# specifying interactions between linear term and cubic term

Discussion in 'Scientific Statistics Math' started by Dr Ad de Jong, Feb 21, 2005.

1. Dear….,

We have specified a cubic model to explain the relationship between X
(customer satisfaction) and Y (customer loyalty). The estimation of
the quadratic and cubic relationships might be subject to
multicollinearity because the quadratic and cubic terms are
mathematical manipulations of the variables under study. To address
this concern, we first mean centered the first order variables and
then developed the quadratic and cubic terms (Aiken and West 1991).
Using the following regression equation:

,

we find an S-shaped, cubic relationship between customer satisfaction
and customer loyalty. Specifically, we find a significant positive
linear term, a significant negative quadratic term, and a significant
positive cubic term.

However, we assume that the shape of this relationship may be
dependent on the level of customer involvement. Therefore, we want to
include an interaction term of customer satisfaction (X) and
involvement (Z) into the regression equation:

Y= â0 + â1X + â2X2 + â3X3 + â4Z + â5X3Z+ e.

MY QUESTIONS:
1) Is it possible to specify an interaction between a linear variable
(Z) and the cubic term (X + X2 + X3)? And if so, how should you
specify and interpret such an interaction?

2) Is it possible to specify an interaction between the linear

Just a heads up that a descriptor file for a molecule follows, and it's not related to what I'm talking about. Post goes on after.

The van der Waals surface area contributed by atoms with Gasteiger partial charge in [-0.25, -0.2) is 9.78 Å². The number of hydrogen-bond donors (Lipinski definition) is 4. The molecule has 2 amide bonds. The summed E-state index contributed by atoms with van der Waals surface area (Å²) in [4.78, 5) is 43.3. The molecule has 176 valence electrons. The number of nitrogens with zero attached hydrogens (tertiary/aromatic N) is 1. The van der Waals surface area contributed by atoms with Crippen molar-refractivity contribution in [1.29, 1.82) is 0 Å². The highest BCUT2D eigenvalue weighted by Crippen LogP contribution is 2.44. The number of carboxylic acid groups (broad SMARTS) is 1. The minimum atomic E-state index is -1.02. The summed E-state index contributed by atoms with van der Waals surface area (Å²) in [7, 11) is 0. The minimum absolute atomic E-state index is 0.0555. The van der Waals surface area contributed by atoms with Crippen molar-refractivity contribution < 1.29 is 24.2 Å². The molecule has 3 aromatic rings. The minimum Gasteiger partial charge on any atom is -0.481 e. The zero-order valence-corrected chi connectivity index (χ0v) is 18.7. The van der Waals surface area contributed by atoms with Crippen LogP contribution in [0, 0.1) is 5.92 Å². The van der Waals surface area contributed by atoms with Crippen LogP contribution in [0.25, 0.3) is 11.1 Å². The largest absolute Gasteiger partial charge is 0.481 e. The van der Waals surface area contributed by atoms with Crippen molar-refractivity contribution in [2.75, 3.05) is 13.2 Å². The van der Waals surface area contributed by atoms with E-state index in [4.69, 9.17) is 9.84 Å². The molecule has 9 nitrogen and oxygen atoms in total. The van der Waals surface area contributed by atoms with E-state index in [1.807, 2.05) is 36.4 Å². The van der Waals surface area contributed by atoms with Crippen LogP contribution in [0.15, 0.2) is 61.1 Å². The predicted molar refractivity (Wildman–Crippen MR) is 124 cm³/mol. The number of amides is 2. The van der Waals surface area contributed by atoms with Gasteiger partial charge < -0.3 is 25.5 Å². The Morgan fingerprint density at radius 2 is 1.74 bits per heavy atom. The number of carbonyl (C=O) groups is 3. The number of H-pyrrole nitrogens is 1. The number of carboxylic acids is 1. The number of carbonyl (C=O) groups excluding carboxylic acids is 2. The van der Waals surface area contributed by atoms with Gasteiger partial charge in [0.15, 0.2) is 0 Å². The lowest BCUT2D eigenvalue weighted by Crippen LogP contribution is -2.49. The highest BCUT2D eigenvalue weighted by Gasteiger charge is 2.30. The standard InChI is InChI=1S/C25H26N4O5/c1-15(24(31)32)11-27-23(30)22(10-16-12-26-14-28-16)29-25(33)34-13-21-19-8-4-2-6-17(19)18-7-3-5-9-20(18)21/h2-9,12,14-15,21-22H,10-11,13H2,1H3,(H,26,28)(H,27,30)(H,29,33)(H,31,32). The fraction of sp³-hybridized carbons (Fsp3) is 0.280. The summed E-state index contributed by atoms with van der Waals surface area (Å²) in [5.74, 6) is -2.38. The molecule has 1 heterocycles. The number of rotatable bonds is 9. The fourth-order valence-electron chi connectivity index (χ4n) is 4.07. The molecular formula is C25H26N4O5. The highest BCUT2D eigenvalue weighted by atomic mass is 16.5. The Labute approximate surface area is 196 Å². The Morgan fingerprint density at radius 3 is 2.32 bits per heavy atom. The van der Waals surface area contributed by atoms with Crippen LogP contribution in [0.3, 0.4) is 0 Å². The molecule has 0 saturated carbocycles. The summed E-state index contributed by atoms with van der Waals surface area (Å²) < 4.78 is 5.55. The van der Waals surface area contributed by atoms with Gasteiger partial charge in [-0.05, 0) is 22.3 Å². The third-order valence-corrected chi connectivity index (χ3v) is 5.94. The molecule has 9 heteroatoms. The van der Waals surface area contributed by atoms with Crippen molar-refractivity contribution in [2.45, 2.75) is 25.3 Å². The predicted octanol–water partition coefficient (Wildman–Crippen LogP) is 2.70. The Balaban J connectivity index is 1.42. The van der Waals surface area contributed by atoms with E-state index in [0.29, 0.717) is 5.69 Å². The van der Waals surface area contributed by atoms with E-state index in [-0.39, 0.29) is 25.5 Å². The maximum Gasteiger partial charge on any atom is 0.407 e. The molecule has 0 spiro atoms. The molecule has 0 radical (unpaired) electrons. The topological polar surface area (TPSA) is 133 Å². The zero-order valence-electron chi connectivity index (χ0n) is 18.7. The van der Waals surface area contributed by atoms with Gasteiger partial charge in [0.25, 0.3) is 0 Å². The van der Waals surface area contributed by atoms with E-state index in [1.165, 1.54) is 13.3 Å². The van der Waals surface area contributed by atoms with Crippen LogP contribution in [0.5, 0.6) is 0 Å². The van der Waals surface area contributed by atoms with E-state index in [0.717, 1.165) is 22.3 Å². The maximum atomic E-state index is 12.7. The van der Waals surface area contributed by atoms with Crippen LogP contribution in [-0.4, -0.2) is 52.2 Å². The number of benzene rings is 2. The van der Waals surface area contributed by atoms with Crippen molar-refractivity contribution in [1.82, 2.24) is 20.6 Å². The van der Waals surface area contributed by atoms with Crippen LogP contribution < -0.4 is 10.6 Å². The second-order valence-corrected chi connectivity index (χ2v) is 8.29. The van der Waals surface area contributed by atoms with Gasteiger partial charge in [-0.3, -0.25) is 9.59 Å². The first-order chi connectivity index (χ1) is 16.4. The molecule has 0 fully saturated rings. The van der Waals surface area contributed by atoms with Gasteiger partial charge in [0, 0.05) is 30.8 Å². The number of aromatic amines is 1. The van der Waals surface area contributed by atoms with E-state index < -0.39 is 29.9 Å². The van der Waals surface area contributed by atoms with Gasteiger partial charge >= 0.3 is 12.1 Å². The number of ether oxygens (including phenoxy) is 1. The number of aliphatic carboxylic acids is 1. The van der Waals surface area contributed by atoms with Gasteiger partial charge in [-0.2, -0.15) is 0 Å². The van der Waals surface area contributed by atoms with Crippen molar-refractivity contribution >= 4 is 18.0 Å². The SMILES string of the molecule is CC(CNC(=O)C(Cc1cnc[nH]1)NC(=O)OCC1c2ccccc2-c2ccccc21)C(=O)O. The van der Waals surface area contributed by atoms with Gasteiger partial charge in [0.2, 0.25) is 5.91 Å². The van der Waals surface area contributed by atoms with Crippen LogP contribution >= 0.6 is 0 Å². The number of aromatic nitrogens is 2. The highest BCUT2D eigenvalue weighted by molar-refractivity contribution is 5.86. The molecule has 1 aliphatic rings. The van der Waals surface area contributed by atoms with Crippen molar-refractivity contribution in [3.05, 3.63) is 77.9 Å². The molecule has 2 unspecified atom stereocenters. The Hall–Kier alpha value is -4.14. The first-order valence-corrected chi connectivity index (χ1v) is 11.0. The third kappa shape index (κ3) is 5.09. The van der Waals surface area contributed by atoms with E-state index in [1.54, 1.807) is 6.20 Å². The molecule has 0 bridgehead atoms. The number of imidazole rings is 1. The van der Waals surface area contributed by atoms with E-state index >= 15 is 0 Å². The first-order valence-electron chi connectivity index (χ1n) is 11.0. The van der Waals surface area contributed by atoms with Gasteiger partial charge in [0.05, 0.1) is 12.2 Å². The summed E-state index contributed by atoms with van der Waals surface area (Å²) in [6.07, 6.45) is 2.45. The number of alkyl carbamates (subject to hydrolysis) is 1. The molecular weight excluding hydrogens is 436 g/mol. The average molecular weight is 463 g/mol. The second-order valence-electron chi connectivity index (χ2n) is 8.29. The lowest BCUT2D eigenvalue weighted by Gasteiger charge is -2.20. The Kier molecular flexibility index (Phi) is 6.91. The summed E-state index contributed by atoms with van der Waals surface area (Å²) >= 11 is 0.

variable (Z) and the linear term (X)? And how should you interpret
such an interaction?

Y= â0 + â1X + â2X2 + â3X3 + â4Z + â5XZ+ e.

Kind regards,

Department of Organisation Science & Marketing
Eindhoven University of Technology
Faculty of Technology Management
Den Dolech 2, Tema 0.04
PO Box 513, 5600 MB Eindhoven, the Netherlands
phone : + 31 (0) 40 247 2423/2170, fax : + 31 (0) 40 246 5949
e-mail : [email protected]
http://fp.tm.tue.nl/medewerk/a.d.jong/

Dr Ad de Jong, Feb 21, 2005

2. ### Richard UlrichGuest

On the face of it, that sounds like a pretty silly thing
to do. From the results, below, it sounds like Y is (indeed)
a dichotomous variable, and that the underlying
relationship follows a logistic curve.

That's reasonable.
Difficulty in interpretation, I would guess, is why
people don't bother to do cubic fits very often;
and, especially, would not try to extend them that way.
Interactions are usually modeled as the product of
the centered variables. Interpret CAREFULLY.

Richard Ulrich, Feb 22, 2005